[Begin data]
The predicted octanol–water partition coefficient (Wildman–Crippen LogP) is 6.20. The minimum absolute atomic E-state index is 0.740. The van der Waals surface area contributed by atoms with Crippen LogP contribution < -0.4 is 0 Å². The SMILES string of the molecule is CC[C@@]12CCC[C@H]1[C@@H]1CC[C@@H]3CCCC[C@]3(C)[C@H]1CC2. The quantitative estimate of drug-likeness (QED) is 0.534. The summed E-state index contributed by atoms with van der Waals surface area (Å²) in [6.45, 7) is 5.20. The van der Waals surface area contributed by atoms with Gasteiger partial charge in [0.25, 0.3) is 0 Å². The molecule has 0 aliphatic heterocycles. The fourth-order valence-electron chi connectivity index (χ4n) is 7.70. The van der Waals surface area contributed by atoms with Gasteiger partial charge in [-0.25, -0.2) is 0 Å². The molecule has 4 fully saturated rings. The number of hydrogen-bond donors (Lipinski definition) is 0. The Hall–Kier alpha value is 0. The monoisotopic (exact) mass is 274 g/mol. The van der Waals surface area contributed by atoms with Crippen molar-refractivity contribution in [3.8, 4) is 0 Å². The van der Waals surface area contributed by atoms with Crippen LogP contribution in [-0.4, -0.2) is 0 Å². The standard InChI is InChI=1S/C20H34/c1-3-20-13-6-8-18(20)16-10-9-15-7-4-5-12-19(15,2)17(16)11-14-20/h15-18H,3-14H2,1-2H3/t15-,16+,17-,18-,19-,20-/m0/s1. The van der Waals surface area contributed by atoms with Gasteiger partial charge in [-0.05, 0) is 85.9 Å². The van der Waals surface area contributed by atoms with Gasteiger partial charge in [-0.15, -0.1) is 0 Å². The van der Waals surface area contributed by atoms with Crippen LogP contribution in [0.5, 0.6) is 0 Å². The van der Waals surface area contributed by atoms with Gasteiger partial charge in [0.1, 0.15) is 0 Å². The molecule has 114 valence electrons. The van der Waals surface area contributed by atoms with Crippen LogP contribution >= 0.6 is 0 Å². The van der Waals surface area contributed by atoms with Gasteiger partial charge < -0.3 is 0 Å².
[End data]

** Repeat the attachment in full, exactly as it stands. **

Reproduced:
The predicted octanol–water partition coefficient (Wildman–Crippen LogP) is 6.20. The minimum absolute atomic E-state index is 0.740. The van der Waals surface area contributed by atoms with Crippen LogP contribution < -0.4 is 0 Å². The SMILES string of the molecule is CC[C@@]12CCC[C@H]1[C@@H]1CC[C@@H]3CCCC[C@]3(C)[C@H]1CC2. The quantitative estimate of drug-likeness (QED) is 0.534. The summed E-state index contributed by atoms with van der Waals surface area (Å²) in [6.45, 7) is 5.20. The van der Waals surface area contributed by atoms with Gasteiger partial charge in [0.25, 0.3) is 0 Å². The molecule has 0 aliphatic heterocycles. The fourth-order valence-electron chi connectivity index (χ4n) is 7.70. The van der Waals surface area contributed by atoms with Gasteiger partial charge in [-0.25, -0.2) is 0 Å². The molecule has 4 fully saturated rings. The number of hydrogen-bond donors (Lipinski definition) is 0. The Hall–Kier alpha value is 0. The monoisotopic (exact) mass is 274 g/mol. The van der Waals surface area contributed by atoms with Crippen molar-refractivity contribution in [3.8, 4) is 0 Å². The van der Waals surface area contributed by atoms with Crippen LogP contribution in [-0.4, -0.2) is 0 Å². The standard InChI is InChI=1S/C20H34/c1-3-20-13-6-8-18(20)16-10-9-15-7-4-5-12-19(15,2)17(16)11-14-20/h15-18H,3-14H2,1-2H3/t15-,16+,17-,18-,19-,20-/m0/s1. The van der Waals surface area contributed by atoms with Gasteiger partial charge in [-0.05, 0) is 85.9 Å². The van der Waals surface area contributed by atoms with Gasteiger partial charge in [-0.15, -0.1) is 0 Å². The van der Waals surface area contributed by atoms with Crippen LogP contribution in [0.5, 0.6) is 0 Å². The van der Waals surface area contributed by atoms with Gasteiger partial charge in [0.1, 0.15) is 0 Å². The molecule has 114 valence electrons. The van der Waals surface area contributed by atoms with Crippen LogP contribution >= 0.6 is 0 Å². The van der Waals surface area contributed by atoms with Gasteiger partial charge < -0.3 is 0 Å².